Lambert-Eaton Myasthenic Syndrome (LEMS) Medication
- Author: David E Stickler, MD; Chief Editor: Nicholas Lorenzo, MD, MHA, CPE more...
Medical therapy is tailored for each patient and might include various combinations of the drugs listed below. Therapy is best coordinated with the primary care physician and appropriate consultants.
The initial pharmacotherapy for Lambert-Eaton myasthenic syndrome (LEMS) is with agents that increase the transmission of acetylcholine (ACh) across the neuromuscular junction, either by increasing the release of ACh or by decreasing the action of acetylcholinesterase. Treatment of the associated cancer may also decrease the weakness and other symptoms.
If these treatments are not effective and the patient has relatively mild weakness, aggressive immunotherapy may be warranted. In such cases, plasma exchange (PEX) or high-dose intravenous immunoglobulin (IVIg) may be used initially to induce rapid, albeit transitory, improvement.
Immunosuppressants should be added for more sustained improvement. Prednisone and azathioprine, the most frequently used immunosuppressants, can be used alone or in combination. Cyclosporine may benefit patients with LEMS who are candidates for immunosuppression but cannot take or do not respond well to azathioprine.
IVIg, given in a course of 2 g/kg over 2-5 days, also induces clinically significant temporary improvement in many patients. The frequency of improvement in response to repeated courses of treatment has not been determined.
Neuromuscular agents produce symptomatic improvement in strength, autonomic symptoms, or both in some patients with LEMS. They act by inhibiting the breakdown of ACh, which is intended to help compensate for the relative lack of ACh quanta release in LEMS. They usually do not provide a significant improvement; however, a few patients with mild disease may note some difference.
Aminopyridines block potassium channels in membranes and facilitate chemical synaptic transmission at autonomic, neuromuscular, and central synapses. Both 4-aminopyridine and 3,4-diaminopyridine (DAP) have been used, but 4-aminopyridine is thought to be less effective and is almost twice as toxic, with many neurologic effects reported.
Acetylcholinesterase inhibitors do not usually produce dramatic improvement in LEMS, but they may provide relief from weakness or dry mouth in some patients. Pyridostigmine is the preferred agent and should be administered for several days before assessing response.
Pyridostigmine blocks ACh hydrolysis by cholinesterase, resulting in ACh accumulation at synapses and increasing stimulation of cholinergic receptors at myoneural junction.
In most of the literature, the consensus seems to be that monotherapy with a cholinesterase inhibitor is ineffective. It is in combination with drugs such as 3,4-diaminopyridine that cholinesterase inhibitors may have some slight benefit.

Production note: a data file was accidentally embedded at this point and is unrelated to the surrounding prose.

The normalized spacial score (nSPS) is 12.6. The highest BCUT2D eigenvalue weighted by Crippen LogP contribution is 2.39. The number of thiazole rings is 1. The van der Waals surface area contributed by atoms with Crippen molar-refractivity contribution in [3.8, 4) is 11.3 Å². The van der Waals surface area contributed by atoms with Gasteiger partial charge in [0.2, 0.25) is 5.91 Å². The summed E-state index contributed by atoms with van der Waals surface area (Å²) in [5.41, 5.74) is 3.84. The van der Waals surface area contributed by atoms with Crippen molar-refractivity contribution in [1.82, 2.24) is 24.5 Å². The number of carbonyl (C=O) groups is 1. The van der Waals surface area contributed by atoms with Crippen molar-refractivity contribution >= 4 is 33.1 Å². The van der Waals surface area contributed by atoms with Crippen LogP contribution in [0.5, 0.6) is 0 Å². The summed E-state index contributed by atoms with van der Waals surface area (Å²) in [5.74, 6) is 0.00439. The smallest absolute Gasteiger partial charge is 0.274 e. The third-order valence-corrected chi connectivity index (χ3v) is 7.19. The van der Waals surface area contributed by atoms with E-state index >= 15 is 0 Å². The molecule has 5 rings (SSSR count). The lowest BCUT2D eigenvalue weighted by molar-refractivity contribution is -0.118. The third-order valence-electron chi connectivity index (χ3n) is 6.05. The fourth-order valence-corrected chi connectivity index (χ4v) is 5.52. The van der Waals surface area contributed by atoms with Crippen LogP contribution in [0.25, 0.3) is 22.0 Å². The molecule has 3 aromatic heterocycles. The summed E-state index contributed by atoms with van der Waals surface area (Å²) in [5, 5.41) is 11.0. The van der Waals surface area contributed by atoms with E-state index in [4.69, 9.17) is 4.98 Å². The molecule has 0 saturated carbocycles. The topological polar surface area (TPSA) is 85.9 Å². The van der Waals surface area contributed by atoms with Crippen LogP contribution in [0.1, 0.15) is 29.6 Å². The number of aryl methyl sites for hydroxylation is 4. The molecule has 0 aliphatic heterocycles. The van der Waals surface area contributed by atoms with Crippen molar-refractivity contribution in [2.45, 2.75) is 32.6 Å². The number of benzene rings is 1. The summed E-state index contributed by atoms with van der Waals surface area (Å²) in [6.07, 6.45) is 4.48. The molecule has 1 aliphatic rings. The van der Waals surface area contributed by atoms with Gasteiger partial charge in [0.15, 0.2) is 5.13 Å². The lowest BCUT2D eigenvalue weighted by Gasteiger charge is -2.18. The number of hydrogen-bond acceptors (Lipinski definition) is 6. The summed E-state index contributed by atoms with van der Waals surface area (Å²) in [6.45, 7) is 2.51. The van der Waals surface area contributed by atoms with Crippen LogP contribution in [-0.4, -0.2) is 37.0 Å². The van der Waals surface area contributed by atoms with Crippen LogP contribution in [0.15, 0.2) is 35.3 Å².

For more than 20 years, DAP has been used to improve strength and autonomic function in patients with LEMS. Effect begins about 20 minutes after an oral dose. Each dose lasts about 4 hours, and maximum effect of a given dosage may not be observed for 2-3 days. Patients with or without underlying cancer benefit from DAP. In the authors' experience, >80% of patients with LEMS have significant clinical benefit; in over half of these, improvement is marked.
This agent is not approved for clinical use in the United States, but it is available on a compassionate-use basis for individual patients. In most patients, pyridostigmine enhances and prolongs DAP's duration of action, permitting lower doses.
Obtain application process information from Jacobus Pharmaceutical Co., Inc., Princeton, NJ, 609-799-1176 (fax).
Guanidine is thought to act by increasing free intracellular calcium concentrations through inhibition of mitochondrial respiration. It inhibits respiration by blocking potassium channels and thus prolonging the nerve terminal action potential. This increases release of ACh after nerve impulses and may decrease rates of repolarization and depolarization of muscle cell membranes. It temporarily improves strength in many patients with LEMS. Maximal effect may take 2-3 days. This agent is primarily cited in case reports and has not been studied in randomized trials.
If the therapies already described are ineffective, more aggressive immunotherapy may be indicated. Therapy can take the form of plasma exchange or high-dose IVIg, with the potential for more long-term immunosuppression, usually with prednisone or azathioprine.
Prednisone is used as an immunosuppressant in the treatment of autoimmune disorders. The combination of corticosteroid therapy with azathioprine may be more effective than steroid monotherapy.
Azathioprine inhibits mitosis and cellular metabolism by antagonizing purine metabolism and inhibiting synthesis of DNA, RNA, and proteins. These effects may inhibit formation of immune cells, possibly reducing activity of immune system.
Agents in this category may be used to improve clinical and immunologic aspects of LEMS. They may decrease autoantibody production and increase solubilization and removal of immune complexes. IVIg can be an effective treatment for LEMS.
Features of IVIg that may be relevant to efficacy include neutralization of circulating antibodies through anti-idiotypic antibodies; downregulation of proinflammatory cytokines, including interferon gamma; blockade of Fc receptors on macrophages; suppression of inducer T and B cells and augmentation of suppressor T cells; blockade of the complement cascade; promotion of remyelination; and a possible increase in cerebrospinal fluid (CSF) immunoglobulin (IgG).
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